34 The Living and Abiding Word.
Holy Scripture that have come down to us from the earlier times : first, the profound reverence that was ever paid in the Church of Christ to the written Word — reverence so marked that if I were asked roughly to name that which most separates the canonical Scriptures of the New Testament from writings, say, for example, such as those of Clement of Rome, which were once deemed to have almost equal authority, I should at once say that the difference which separates the canonical writings from the other writings, that which separates them at once, is the manner in which the Holy Scripture is quoted, the frequency with which it is referred to. It is as though the writer felt that he could not, depending on his own responsibility, lay down one principle, or press one deeper exhortation, without that final and corroborative authority.
This profound reverence is that which we cannot fail first to observe ; and secondly, and equally clearly, this : that the authority of the Holy Scriptures was deemed to be final and supreme — that they verily were regarded, to use the language of the good man whose name I have just mentioned, Clement of Rome, as being the "true utterances of the Holy Ghost." These two characteristics certainly mark the teaching of the early Church, and they are, I need hardly say, of great and enduring importance. The view, however, of the Holy Scriptures on which our thoughts now are resting, and which our text brings so closely home to us, is one that found,
no exponent, or, to use a more guarded expression, no adequate exponent among the great teachers and writers of the early ages of Christianity. Even in that isolated monument which, as has been well said, "towered grandly over all that surrounds it," the letter of the unknown author to Diognetus, even there, though religion is presented to us in the twofold aspect of a revelation and a redemption, the second aspect, the redemption, is but very little dwelt upon. The essential object of the Gospel, according to this great writer — and I quote him as being one of the greatest thinkers of the early ages — the essential object of the Gospel, and of Him whom the Scripture set forth, is revelation, the disclosure of truth, and the enlightenment of the human mind by the wisdom and the knowledge of God. Revelation and enlightenment ! Even such a great thinker and such an earnest student of the Holy Scriptures as Origen appears to have considered the Scriptures as far more a treasury than as a history of redemption, as a revelation rather than a record of that revelation, as set forth in living words and blessed deeds. With Origen, even Christ Himself, even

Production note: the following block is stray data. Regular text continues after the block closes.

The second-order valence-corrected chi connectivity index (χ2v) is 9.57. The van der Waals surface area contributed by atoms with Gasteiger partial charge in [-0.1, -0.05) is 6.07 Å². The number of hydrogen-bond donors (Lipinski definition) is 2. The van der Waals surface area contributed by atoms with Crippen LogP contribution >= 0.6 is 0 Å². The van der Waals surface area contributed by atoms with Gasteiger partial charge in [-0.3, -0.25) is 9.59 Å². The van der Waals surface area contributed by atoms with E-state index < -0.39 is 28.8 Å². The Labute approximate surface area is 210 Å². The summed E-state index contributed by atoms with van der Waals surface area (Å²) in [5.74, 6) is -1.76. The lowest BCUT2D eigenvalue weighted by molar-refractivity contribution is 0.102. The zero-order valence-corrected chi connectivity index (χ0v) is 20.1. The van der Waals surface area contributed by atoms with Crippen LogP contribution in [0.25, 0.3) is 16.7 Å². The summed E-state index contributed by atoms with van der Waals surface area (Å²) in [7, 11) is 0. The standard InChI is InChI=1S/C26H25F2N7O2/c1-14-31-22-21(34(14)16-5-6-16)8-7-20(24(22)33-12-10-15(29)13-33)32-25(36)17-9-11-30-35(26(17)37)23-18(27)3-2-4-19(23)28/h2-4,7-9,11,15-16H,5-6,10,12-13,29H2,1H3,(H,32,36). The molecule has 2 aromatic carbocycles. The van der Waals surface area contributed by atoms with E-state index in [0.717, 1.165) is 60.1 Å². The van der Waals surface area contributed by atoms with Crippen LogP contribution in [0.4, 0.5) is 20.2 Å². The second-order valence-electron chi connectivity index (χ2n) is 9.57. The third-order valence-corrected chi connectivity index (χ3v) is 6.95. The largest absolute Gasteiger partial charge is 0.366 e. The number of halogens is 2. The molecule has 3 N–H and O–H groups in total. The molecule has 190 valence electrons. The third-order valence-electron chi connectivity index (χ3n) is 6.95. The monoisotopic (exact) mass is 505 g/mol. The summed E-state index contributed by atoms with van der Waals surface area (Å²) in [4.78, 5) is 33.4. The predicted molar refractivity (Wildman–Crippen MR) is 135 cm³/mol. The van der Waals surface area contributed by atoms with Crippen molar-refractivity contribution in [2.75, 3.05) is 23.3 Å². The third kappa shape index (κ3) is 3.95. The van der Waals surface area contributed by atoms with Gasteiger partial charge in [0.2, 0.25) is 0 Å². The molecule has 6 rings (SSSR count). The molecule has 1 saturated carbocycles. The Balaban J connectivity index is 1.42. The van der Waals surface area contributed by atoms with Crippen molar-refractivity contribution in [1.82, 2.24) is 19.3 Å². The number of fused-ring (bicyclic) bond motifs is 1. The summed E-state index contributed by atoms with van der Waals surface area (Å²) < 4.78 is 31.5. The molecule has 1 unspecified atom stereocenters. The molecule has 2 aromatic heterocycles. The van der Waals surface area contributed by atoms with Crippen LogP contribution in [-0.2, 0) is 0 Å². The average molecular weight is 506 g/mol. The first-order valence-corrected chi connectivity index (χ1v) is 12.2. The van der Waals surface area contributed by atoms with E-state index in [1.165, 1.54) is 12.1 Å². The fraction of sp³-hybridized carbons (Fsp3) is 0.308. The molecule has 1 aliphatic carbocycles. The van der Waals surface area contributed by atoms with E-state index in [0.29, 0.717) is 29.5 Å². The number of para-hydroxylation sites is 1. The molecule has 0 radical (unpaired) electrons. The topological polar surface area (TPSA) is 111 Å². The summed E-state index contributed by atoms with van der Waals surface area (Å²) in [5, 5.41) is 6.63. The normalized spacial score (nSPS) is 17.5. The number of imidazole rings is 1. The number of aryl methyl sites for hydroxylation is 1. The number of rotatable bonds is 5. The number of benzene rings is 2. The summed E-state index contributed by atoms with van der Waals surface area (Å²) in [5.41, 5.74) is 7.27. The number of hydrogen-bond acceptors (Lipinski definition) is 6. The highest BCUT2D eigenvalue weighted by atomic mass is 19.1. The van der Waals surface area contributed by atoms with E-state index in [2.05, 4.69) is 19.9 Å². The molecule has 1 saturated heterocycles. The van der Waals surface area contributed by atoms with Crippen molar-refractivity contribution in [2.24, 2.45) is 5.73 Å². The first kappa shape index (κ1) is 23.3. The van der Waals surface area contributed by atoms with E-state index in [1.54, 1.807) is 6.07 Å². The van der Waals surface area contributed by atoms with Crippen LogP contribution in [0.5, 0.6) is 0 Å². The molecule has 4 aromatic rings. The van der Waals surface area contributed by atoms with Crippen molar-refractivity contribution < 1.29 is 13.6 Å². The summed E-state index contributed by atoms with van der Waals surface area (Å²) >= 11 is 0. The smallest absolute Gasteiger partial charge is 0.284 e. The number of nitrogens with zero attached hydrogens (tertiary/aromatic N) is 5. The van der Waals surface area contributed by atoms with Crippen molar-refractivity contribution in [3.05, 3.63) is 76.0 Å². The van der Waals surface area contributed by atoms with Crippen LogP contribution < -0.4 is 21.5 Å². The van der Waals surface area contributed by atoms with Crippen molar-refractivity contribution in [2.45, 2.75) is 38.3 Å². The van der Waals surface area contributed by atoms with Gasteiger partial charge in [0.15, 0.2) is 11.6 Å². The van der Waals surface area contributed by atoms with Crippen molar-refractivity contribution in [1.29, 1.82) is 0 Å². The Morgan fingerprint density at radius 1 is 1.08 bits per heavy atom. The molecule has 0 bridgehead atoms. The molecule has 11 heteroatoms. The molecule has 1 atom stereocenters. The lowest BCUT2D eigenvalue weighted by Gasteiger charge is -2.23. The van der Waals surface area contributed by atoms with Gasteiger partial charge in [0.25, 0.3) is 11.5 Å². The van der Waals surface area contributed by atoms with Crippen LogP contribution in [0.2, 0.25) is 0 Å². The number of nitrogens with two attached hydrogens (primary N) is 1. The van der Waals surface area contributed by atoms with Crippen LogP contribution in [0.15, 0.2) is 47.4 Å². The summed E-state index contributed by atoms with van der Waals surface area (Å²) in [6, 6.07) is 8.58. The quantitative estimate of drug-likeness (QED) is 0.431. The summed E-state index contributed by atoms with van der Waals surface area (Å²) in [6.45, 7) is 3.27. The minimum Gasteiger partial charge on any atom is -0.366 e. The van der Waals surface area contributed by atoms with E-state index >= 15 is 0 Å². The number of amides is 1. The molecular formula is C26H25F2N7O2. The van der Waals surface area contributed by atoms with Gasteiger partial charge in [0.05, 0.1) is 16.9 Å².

The Living and Abiding Word. 35
He who spoke of His own words as "spirit and life," He is, to use his own expression, " the Introducer of the doctrines of Christianity," rather than himself the substance and manifestation of them. And so was it with the early Church generally ; the Holy Scriptures were the standard of truth, endowed in every letter with wisdom and knowledge, but not that
which every deeper thinker, every one, I trust, in this present congregation, now loves to regard them as, salvation history, the inspired record of a redemption long, long waited for, searched for through weary ages, anticipated in hope, shadowed forth in prophecy, but never, never realized until the Gospel was preached, and "Come unto Me, all ye that travail and are heavy laden " was heard from the pitying lips of the Redeemer of the world. Then a deeper view was felt, but it was never developed. Felt no doubt it was, it must have been, from the very first. Clement of Alexandria, amid all his allegorising, felt it ; Chrysostom felt it ; Augustine, though rather loving to dwell upon the Scriptures as a treasure-house of wisdom and knowledge, felt the great truth of the text, and felt it at times vividly and fully. Even in the mediaeval Church, when all seemed one dreary waste of scholasticism, this living and, so to say, personal power of God's Word was not wholly unrecognised ; glimpses of its vital truth there have been in all ages of the Church's history, and it was not until the stirring days of the Reformation that the Scripture was felt to be not simply the display of God's thought, but the history and disclosure of his loving purpose ; not merely the setting forth of doctrines, but of the person of Him who revealed them ; not truth only, but salvation and love. And this deeper view, this recognition of the living and personal relation of the Holy Scriptures to each individual soul is more and more becoming realised in these later days. Though many things, dear brethren, are against us, though faith with many of us has lost its first power, though a doubting spirit has of late spread even within the Church itself, yet praise be to God ! the truth that His word is a "living" word has been felt and acknowledged to be pure and holy in our own times even